Universidade de Lisboa, Portugal
Title: Ruthenium-based anti-cancer compounds: Insights into their uptake mechanisms and cellular targets
Fernanda Marques is graduated in Chemical Engineering from Instituto Superior Técnico, Universidade de Lisboa and has a PhD in Biochemistry from Faculdade de Ciências, Universidade de Lisboa. She is a Scientifi c Researcher at Centro de Ciências e Tecnologias Nucleares, Instituto Superior Técnico, Universidade de Lisboa, a Nuclear Tecnological Institute for Research. During the last ten years, she has been involved in the biological evaluation of (radio)metal-based compounds as potential therapeutic agents. She has published more than 50 papers in reputed journals.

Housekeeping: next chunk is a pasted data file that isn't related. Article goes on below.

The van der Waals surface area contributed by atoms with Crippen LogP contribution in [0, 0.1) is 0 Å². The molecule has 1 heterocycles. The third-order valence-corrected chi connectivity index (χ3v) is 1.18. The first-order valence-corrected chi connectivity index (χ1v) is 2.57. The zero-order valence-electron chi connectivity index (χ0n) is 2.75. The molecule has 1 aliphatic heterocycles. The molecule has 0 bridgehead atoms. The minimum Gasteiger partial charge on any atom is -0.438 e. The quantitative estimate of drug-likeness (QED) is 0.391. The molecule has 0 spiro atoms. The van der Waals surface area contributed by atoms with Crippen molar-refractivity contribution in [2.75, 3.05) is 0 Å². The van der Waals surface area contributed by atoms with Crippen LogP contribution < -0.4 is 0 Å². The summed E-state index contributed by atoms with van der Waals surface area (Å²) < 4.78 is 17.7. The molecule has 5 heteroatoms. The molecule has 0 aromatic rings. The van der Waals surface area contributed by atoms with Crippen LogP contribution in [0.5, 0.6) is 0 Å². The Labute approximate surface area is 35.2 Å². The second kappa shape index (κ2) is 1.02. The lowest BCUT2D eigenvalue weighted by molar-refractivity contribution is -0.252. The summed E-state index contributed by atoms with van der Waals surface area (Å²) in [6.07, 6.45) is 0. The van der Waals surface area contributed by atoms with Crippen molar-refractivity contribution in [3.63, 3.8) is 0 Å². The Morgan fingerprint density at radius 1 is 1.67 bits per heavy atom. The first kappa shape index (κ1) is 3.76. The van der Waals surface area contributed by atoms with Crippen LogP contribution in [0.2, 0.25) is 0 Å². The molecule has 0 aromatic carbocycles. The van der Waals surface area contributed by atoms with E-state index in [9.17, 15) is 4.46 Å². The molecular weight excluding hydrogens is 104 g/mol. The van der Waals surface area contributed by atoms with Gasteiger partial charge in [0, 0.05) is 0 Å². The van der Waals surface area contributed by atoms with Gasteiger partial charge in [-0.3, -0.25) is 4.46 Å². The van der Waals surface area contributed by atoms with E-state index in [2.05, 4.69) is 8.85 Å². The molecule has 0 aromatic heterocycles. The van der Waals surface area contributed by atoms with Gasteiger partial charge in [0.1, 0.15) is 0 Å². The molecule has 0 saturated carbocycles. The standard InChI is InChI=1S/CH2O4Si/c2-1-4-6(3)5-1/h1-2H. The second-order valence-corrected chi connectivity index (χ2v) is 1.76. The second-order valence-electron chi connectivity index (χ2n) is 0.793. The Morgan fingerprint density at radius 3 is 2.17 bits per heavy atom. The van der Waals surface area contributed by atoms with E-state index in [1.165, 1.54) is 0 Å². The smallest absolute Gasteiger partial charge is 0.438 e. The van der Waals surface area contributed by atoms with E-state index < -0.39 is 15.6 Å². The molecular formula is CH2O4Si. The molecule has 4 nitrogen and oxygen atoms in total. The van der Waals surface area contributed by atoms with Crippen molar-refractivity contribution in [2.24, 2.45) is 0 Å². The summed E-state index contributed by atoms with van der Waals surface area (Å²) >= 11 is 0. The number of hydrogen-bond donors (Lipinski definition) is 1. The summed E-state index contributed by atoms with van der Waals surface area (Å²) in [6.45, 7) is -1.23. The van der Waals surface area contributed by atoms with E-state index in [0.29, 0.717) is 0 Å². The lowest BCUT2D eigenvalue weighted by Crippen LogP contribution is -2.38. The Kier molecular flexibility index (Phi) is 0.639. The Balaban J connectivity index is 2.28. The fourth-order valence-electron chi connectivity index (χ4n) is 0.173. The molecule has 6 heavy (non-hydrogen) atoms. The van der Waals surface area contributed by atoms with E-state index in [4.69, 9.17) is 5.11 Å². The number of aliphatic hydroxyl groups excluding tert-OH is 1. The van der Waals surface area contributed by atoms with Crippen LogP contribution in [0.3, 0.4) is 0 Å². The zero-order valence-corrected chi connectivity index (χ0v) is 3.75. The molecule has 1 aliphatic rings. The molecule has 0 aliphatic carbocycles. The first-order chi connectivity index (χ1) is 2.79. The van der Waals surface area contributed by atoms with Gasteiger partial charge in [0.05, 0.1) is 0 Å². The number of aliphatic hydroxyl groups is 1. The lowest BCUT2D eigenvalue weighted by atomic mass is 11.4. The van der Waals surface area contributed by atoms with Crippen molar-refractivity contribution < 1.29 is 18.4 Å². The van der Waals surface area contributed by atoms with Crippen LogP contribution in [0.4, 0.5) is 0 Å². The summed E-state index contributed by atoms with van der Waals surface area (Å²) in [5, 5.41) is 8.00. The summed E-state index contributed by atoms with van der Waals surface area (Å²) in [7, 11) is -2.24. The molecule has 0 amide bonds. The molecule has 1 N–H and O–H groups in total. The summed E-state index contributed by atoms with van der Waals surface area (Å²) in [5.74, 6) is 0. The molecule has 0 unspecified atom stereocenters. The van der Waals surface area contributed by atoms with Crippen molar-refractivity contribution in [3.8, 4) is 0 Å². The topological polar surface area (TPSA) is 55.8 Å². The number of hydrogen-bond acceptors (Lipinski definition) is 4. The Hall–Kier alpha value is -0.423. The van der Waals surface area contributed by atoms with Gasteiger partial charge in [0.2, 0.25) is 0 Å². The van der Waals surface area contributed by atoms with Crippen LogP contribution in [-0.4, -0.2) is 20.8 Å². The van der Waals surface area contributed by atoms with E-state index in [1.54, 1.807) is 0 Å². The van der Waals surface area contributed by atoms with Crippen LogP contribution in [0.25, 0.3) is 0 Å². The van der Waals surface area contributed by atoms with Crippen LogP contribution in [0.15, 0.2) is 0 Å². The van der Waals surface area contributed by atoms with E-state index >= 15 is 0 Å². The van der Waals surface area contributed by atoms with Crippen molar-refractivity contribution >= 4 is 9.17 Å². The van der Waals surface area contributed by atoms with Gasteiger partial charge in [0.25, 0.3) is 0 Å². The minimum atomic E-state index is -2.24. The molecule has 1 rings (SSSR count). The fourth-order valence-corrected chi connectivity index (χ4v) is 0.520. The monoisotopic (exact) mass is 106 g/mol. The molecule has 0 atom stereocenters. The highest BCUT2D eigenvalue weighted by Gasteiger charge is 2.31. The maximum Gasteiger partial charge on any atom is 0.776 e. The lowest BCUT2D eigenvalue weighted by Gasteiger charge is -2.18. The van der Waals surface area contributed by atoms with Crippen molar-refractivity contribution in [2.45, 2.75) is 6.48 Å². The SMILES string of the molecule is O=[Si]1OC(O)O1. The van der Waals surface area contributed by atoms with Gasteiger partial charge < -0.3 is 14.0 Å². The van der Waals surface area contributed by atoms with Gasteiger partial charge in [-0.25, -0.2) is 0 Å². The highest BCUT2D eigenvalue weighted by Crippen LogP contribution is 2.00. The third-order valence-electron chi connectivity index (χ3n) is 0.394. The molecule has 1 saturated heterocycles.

Ruthenium compounds have shown highly promising anticancer activity and may provide a less toxic and more eff ective alternatives to platinum-based chemotherapies. Many diff erent ruthenium compounds have been tested for their anticancer properties, however without enough investigation into their mode of action. With the aim to give a contribution to elucidate their mechanism of action we studied a set of structurally related Ru(5-C5H5) complexes with bidentate N,N´-heteroaromatic ligands as prospective metallodrugs, with focus on exploring the uptake, cell death mechanisms and potential cellular targets. Th ese complexes enter the cells by a temperature-dependent process, probably facilitated by binding to plasma transferrin, present high anti proliferative effi cacy in a broad range of tumor cells, preferential localization at the cell membrane and cytosol and the ability to inhibit a lysosomal enzyme, acid phosphatase, in a dose-dependent mode. We have extended these studies to examine the potential of these complexes to target cancer cell metabolism, the energetic-related phenotype of cancer cells. Th e reliance of glycolytic cancer cells on trans-plasma-membrane electron transport (TPMET) systems for their continued survival raises the question of their appropriateness as a target for anticancer drug development strategies. Th e results from this study indicated that these ruthenium complexes can inhibit lactate production and TPMET activity in a way dependent on the cancer cell aggressiveness and the concentration of the complexes. In vivo antitumor activity of these complexes in a prostate tumor animal model is underway.